It's unusual to talk about someone who makes TV movies as having themes, a voice, an oeuvre. Scratch that: It's unusual to talk about someone who makes TV movies, period. Yet within this undersung field, writer-director Jane Anderson has wrought a body of wry and poignant work about women and power. Her 1993 "The Positively True Adventures of the Alleged Texas Cheerleader Murdering Mom" for HBO won her a writing Emmy and helped define a kind of off-kilter, fact-based drama that has become a pay-cable staple. Showtime's 1998 "The Baby Dance," about the class tension between a wealthy couple and the couple whose unborn baby they're going to adopt, and her segment of last year's HBO film "If These Walls Could Talk 2," with Vanessa Redgrave as an elderly lesbian legally dispossessed when her lover dies, were tough-minded triumphs.
So Anderson, 45, was a natural choice to tell the story of the 1973 battle-of-the-sexes tennis match between Billie Jean King and Bobby Riggs. Except, she says, "I didn't know a thing about tennis." (She did, however, have access to King, whom she'd known through mutual friends for years. And for insurance, she took tennis lessons. "I consider myself a method writer-director," she jokes.) But "When Billie Beat Bobby" (ABC, Apr. 16, 9 p.m. ET) isn't really a tennis movie, just as the King-Riggs face-off wasn't memorable as tennis (she creamed him, in straight sets). When over 40 million watched the lobbin' libber play the fast-talking former pro turned hustler, the big-top spectacle brought feminism into the living room.
A typical TV movie might have shown the match reverently as an Important Social Moment. But Anderson whose "Cheerleader" was a pitch-perfect rendering of a modern tabloid circus also captures the made-for-TV ridiculousness of its buildup, from Riggs' shilling for Sugar Daddy caramel pops to the opponents' theatrical, Muhammad Aliesque bouts of insult and braggadocio. For these outsized personalities, the sideshow was the show. "Billie has often spoken of tennis as entertainment as well as a sport," says Holly Hunter, who plays King and starred in "Cheerleader." "That aspect of the story was really well served by Jane's satirical style."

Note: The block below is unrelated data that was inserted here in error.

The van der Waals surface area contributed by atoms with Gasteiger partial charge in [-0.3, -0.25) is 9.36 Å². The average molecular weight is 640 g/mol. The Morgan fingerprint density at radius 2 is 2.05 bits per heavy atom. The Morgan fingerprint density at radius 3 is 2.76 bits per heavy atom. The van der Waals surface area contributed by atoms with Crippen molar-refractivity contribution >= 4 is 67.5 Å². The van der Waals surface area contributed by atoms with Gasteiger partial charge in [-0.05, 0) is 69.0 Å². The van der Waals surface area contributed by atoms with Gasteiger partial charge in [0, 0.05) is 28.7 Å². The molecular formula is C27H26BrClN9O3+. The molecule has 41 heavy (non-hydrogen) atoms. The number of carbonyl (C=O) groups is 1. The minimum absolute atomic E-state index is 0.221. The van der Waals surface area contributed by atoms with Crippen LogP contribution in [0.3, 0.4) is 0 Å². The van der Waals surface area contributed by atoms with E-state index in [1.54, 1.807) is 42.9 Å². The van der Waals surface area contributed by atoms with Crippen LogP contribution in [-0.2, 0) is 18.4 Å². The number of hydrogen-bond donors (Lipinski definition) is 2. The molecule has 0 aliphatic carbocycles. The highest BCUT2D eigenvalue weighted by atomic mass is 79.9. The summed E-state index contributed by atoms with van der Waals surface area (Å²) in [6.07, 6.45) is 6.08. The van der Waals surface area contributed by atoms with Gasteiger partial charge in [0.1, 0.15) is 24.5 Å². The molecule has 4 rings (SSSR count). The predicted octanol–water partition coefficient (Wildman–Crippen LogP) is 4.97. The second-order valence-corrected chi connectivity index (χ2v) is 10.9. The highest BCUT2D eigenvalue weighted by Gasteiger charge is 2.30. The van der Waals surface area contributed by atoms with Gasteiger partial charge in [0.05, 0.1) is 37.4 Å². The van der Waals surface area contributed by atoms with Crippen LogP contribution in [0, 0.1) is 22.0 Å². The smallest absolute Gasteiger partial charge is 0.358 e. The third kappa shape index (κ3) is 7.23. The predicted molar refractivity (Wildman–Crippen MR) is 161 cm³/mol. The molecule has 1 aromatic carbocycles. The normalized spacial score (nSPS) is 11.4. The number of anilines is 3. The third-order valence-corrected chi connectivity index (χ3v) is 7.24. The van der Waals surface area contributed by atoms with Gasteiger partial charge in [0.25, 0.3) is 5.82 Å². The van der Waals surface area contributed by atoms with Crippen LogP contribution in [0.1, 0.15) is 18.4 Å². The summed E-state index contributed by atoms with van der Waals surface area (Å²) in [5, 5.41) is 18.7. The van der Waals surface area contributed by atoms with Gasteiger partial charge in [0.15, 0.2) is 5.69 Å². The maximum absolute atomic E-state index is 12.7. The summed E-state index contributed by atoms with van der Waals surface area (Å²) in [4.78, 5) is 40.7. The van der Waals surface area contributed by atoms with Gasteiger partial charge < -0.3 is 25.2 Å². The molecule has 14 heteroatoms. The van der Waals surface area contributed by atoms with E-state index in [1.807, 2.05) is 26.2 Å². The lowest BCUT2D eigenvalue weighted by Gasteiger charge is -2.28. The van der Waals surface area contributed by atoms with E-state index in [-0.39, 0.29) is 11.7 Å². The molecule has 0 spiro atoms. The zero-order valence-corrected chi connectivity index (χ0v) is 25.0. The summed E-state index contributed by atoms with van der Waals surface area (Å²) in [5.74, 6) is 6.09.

With its A-list star and semi-satirical tone, "Billie" feels more like a pay-cable project than a network movie-of-the-week. That is no accident. Cable networks have been stealing audience and awards from the networks through high-profile projects with big names and budgets, while the broadcast networks have turned to newsmagazine and reality shows, which deliver comparable audiences for less money than old-fashioned MOWs (while offering similar dramas-in-real-life and "life lessons"). But while ABC has cut back on movies, it has begun producing more high-profile "events," including its Wonderful World of Disney and Oprah Winfrey Presents franchises, which have been among the few new network movies to score big ratings. Anderson says she had free rein within language and time limits to create Billie in her own style. "The networks have cable envy," she says, "and it's healthy."
"Billie" doesn't quite match Anderson's best cable work, mostly because it's too often as subtle as an overhead smash. While in an airport, King decides to play Riggs after hearing that he's beaten Australian tennis ace Margaret Court then to triple-underline the moment in red, she witnesses a male pilot feeling up a mortified, silent stewardess. What saves the film is its understanding of the odd symbiosis between the vain, garrulous Riggs played by Ron Silver with an endearing desperation and the equally media-savvy King, who needs his histrionic male chauvinism to advance her fight for equal pay for women athletes. It's half war, half platonic screwball romance; by the time the two play, they've achieved a surprisingly intimate connection. "[Riggs] was a scrappy individualist, just like Billie," says Anderson. "They were both working-class, both rebels, both big mouths. They needed each other." A less heavy hand might have made "Billie" world-class, but this is still a refreshing work that sends the conventions of the network flick to the showers.